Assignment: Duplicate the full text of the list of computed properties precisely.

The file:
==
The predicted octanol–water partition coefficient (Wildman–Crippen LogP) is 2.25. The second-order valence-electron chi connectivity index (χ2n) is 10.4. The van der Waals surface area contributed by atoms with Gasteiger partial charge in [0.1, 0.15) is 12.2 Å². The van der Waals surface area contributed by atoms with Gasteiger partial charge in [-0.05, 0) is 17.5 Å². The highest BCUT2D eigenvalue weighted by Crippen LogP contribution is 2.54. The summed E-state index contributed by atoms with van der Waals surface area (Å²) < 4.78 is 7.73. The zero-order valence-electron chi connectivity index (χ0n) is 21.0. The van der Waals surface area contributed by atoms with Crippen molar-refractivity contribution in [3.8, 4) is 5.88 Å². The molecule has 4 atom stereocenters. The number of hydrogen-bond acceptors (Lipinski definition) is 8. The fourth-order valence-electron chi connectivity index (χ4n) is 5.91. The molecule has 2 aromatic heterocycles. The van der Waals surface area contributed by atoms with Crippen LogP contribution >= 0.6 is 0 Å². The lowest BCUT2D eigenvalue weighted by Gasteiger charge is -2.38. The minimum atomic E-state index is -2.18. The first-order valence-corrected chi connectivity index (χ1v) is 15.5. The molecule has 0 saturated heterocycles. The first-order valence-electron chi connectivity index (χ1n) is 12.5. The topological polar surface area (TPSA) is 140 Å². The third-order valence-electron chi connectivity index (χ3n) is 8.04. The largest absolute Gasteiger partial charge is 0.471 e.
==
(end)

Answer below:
The predicted octanol–water partition coefficient (Wildman–Crippen LogP) is 2.25. The second-order valence-electron chi connectivity index (χ2n) is 10.4. The van der Waals surface area contributed by atoms with Gasteiger partial charge in [0.1, 0.15) is 12.2 Å². The van der Waals surface area contributed by atoms with Gasteiger partial charge in [-0.05, 0) is 17.5 Å². The highest BCUT2D eigenvalue weighted by Crippen LogP contribution is 2.54. The summed E-state index contributed by atoms with van der Waals surface area (Å²) < 4.78 is 7.73. The zero-order valence-electron chi connectivity index (χ0n) is 21.0. The van der Waals surface area contributed by atoms with Crippen molar-refractivity contribution in [3.8, 4) is 5.88 Å². The molecule has 4 atom stereocenters. The number of hydrogen-bond acceptors (Lipinski definition) is 8. The fourth-order valence-electron chi connectivity index (χ4n) is 5.91. The molecule has 2 aromatic heterocycles. The van der Waals surface area contributed by atoms with Crippen LogP contribution >= 0.6 is 0 Å². The lowest BCUT2D eigenvalue weighted by Gasteiger charge is -2.38. The minimum atomic E-state index is -2.18. The first-order valence-corrected chi connectivity index (χ1v) is 15.5. The molecule has 0 saturated heterocycles. The first-order valence-electron chi connectivity index (χ1n) is 12.5. The topological polar surface area (TPSA) is 140 Å². The third-order valence-electron chi connectivity index (χ3n) is 8.04. The largest absolute Gasteiger partial charge is 0.471 e.